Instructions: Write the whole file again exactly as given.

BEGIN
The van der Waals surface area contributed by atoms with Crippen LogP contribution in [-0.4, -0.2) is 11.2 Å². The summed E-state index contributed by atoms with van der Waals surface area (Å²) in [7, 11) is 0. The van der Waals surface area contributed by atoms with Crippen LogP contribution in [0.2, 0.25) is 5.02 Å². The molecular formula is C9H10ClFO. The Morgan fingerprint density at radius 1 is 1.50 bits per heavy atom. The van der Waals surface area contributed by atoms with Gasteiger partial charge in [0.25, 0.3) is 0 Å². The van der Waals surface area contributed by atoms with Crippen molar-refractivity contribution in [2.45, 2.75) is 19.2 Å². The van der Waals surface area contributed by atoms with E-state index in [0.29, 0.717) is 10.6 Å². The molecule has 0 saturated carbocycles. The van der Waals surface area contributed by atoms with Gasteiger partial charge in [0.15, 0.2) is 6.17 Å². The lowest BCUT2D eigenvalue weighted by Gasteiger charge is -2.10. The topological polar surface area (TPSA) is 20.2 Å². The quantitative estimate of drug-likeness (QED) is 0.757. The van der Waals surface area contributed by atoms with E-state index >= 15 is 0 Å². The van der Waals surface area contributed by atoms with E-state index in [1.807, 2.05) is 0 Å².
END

The van der Waals surface area contributed by atoms with Crippen LogP contribution in [-0.4, -0.2) is 11.2 Å². The summed E-state index contributed by atoms with van der Waals surface area (Å²) in [7, 11) is 0. The van der Waals surface area contributed by atoms with Crippen LogP contribution in [0.2, 0.25) is 5.02 Å². The molecular formula is C9H10ClFO. The Morgan fingerprint density at radius 1 is 1.50 bits per heavy atom. The van der Waals surface area contributed by atoms with Gasteiger partial charge in [0.25, 0.3) is 0 Å². The van der Waals surface area contributed by atoms with Crippen molar-refractivity contribution in [2.45, 2.75) is 19.2 Å². The van der Waals surface area contributed by atoms with E-state index in [0.29, 0.717) is 10.6 Å². The molecule has 0 saturated carbocycles. The van der Waals surface area contributed by atoms with Gasteiger partial charge in [0.15, 0.2) is 6.17 Å². The lowest BCUT2D eigenvalue weighted by Gasteiger charge is -2.10. The topological polar surface area (TPSA) is 20.2 Å². The quantitative estimate of drug-likeness (QED) is 0.757. The van der Waals surface area contributed by atoms with E-state index >= 15 is 0 Å². The van der Waals surface area contributed by atoms with E-state index in [1.807, 2.05) is 0 Å².